In September 1998, equipped with basic field gear and the earnestness of a college student, I rode into Thummalabailu, a hamlet deep in the Nallamala forests of south India. I was there to conduct research with the Forest Department on wild tigers and had no other connection to the area. The villagers, members of the Chenchu tribe, welcomed me like family. They were my guides and collaborators – we hiked the trails collecting data, swapping stories, and sharing meals. That year had a deep impact that remains difficult to articulate, full of paradox: the rains that brought life and relief from the Deccan summer also brought malaria and death. The community that embraced me with kindness was also plagued by alcoholism and abuse. I felt grateful to bear witness, but I left feeling there was so much more to learn and to do. Going on to medical school, I promised to one day give back to a place that had given me so much.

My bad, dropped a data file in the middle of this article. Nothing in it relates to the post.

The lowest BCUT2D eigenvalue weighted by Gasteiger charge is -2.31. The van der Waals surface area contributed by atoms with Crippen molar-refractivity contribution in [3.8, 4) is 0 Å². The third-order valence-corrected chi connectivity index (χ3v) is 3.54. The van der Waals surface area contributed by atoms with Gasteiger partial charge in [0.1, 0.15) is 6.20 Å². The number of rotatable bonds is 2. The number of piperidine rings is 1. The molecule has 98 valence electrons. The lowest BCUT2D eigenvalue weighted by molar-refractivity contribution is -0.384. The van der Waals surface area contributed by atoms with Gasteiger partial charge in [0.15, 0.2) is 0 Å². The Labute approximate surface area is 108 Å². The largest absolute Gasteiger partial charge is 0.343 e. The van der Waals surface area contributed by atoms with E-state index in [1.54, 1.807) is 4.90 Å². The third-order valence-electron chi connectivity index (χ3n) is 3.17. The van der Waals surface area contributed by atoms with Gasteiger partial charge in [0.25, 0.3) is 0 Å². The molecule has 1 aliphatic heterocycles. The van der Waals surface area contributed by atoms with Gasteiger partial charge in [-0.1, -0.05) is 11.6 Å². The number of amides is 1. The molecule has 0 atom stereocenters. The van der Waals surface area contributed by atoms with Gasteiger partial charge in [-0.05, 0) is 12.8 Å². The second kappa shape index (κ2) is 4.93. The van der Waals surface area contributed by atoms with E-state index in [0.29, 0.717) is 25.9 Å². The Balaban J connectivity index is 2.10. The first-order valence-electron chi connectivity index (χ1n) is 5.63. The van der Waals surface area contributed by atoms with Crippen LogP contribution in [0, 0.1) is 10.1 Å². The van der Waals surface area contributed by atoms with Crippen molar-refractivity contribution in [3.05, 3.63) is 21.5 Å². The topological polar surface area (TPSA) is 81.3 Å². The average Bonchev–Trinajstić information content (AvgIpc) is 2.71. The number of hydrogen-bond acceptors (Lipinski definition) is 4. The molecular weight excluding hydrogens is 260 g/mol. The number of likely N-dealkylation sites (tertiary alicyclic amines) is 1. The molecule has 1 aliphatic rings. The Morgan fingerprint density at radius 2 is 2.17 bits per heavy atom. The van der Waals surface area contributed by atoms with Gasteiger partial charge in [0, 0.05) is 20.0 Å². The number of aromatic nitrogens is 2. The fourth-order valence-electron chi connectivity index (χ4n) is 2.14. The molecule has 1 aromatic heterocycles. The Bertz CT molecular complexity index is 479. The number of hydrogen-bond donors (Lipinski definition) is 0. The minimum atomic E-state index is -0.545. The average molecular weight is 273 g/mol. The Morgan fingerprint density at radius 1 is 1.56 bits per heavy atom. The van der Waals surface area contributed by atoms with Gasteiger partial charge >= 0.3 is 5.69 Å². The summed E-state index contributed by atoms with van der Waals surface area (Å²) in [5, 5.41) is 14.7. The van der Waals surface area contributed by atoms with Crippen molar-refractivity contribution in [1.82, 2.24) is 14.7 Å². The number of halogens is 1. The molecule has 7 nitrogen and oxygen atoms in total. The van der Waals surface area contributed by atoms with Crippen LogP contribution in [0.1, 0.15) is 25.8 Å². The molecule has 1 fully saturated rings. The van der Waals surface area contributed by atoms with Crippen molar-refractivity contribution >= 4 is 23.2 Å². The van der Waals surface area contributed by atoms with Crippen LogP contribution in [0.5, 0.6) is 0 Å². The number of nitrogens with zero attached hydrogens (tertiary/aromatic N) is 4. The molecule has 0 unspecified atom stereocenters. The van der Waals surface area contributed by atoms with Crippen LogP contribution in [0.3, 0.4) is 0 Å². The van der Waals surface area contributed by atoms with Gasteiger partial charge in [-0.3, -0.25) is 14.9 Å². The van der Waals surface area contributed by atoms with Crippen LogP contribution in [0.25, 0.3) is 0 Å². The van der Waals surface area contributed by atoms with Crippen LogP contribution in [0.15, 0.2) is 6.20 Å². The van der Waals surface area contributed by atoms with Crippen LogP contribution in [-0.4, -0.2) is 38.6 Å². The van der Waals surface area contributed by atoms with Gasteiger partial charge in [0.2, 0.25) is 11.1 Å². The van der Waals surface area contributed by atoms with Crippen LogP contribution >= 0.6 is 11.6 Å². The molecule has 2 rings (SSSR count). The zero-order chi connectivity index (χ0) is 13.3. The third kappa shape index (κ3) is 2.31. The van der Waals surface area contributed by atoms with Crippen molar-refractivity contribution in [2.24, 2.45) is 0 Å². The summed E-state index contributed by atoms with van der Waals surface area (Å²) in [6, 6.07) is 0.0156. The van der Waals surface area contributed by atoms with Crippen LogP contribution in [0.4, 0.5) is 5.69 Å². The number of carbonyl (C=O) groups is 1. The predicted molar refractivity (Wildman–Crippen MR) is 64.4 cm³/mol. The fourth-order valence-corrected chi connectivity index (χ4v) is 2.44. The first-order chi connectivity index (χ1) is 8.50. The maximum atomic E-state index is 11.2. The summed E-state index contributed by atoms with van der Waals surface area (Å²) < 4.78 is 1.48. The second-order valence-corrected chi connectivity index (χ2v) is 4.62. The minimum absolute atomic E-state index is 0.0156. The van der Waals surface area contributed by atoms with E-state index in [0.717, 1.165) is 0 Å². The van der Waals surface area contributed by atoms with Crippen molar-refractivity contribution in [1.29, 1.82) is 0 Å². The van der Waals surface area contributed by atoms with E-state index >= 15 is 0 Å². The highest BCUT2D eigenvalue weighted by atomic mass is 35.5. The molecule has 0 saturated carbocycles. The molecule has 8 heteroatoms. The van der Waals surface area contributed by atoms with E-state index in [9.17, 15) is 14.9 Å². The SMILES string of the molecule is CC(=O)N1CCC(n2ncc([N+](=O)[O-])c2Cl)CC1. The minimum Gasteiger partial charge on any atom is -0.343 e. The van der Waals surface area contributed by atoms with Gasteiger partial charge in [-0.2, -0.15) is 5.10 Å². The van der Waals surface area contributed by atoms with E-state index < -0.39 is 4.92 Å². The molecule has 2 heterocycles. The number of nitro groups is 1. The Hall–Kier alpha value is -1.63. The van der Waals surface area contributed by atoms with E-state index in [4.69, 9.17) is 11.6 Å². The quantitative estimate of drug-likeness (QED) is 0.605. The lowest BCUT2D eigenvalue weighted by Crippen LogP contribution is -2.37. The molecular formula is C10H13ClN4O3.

Nearly two decades later, the idea of returning to the Nallamalas took form in October 2017. As an ophthalmologist, I had practical skills, but how much had the places and the people changed? Uncertain but hopeful, I boarded the public bus at Srisailam and watched the monsoon-soaked hills pass. As the village came into view, the driver looked at me and pointed, his gesture a question “Thummalabailu?”
Within minutes of my arrival, Venkatesham, a young boy when I left, ran to greet me. His family lived in the building where I once stayed. The roots of a small tree cracked the sodden walls. Once again I was met by the complexities of life here. Many old friends visited, but there were many who had died – from disease, violence, and causes unknown. There was still much to learn and to do.
That was the beginning of Lokana. And it may have been the end if it were not for incredible individuals and organizations – in India and around the world – who turned hope into action and empowered the work we are doing. I invite you to be part of our journey.
—- Harsha S. Reddy, MD